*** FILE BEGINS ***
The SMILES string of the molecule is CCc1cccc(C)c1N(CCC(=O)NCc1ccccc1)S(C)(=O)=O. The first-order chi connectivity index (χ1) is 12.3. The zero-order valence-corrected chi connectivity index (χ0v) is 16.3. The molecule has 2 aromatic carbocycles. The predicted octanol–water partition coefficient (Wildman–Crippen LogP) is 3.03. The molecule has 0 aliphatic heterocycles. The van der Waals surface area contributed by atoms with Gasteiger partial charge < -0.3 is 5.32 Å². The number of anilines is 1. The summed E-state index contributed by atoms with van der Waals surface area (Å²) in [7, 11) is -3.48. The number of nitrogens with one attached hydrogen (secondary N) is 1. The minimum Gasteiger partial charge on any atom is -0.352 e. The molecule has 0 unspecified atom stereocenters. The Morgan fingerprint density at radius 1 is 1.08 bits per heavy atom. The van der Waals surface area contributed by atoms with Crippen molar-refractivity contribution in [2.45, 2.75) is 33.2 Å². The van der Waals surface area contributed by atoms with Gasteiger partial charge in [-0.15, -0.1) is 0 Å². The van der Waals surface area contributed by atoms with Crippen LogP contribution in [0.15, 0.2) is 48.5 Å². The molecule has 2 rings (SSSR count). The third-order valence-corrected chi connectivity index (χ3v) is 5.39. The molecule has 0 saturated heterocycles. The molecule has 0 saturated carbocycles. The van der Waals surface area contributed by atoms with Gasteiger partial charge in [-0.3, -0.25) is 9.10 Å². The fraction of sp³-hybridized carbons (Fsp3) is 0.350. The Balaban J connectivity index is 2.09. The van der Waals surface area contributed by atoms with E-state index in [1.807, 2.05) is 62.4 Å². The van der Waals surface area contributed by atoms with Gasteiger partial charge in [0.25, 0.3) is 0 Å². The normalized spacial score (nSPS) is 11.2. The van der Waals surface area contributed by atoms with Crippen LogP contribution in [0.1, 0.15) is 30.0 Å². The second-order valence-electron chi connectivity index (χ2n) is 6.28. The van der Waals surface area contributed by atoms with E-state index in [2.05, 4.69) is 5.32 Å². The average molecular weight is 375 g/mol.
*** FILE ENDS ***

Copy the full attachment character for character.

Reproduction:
The SMILES string of the molecule is CCc1cccc(C)c1N(CCC(=O)NCc1ccccc1)S(C)(=O)=O. The first-order chi connectivity index (χ1) is 12.3. The zero-order valence-corrected chi connectivity index (χ0v) is 16.3. The molecule has 2 aromatic carbocycles. The predicted octanol–water partition coefficient (Wildman–Crippen LogP) is 3.03. The molecule has 0 aliphatic heterocycles. The van der Waals surface area contributed by atoms with Gasteiger partial charge < -0.3 is 5.32 Å². The number of anilines is 1. The summed E-state index contributed by atoms with van der Waals surface area (Å²) in [7, 11) is -3.48. The number of nitrogens with one attached hydrogen (secondary N) is 1. The minimum Gasteiger partial charge on any atom is -0.352 e. The molecule has 0 unspecified atom stereocenters. The Morgan fingerprint density at radius 1 is 1.08 bits per heavy atom. The van der Waals surface area contributed by atoms with Crippen molar-refractivity contribution in [2.45, 2.75) is 33.2 Å². The van der Waals surface area contributed by atoms with Gasteiger partial charge in [-0.15, -0.1) is 0 Å². The van der Waals surface area contributed by atoms with Crippen LogP contribution in [0.15, 0.2) is 48.5 Å². The molecule has 2 rings (SSSR count). The third-order valence-corrected chi connectivity index (χ3v) is 5.39. The molecule has 0 saturated heterocycles. The molecule has 0 saturated carbocycles. The van der Waals surface area contributed by atoms with Gasteiger partial charge in [-0.3, -0.25) is 9.10 Å². The fraction of sp³-hybridized carbons (Fsp3) is 0.350. The Balaban J connectivity index is 2.09. The van der Waals surface area contributed by atoms with E-state index in [1.807, 2.05) is 62.4 Å². The van der Waals surface area contributed by atoms with Gasteiger partial charge in [0.25, 0.3) is 0 Å². The normalized spacial score (nSPS) is 11.2. The van der Waals surface area contributed by atoms with Crippen LogP contribution in [0.1, 0.15) is 30.0 Å². The second-order valence-electron chi connectivity index (χ2n) is 6.28. The van der Waals surface area contributed by atoms with E-state index in [2.05, 4.69) is 5.32 Å². The average molecular weight is 375 g/mol.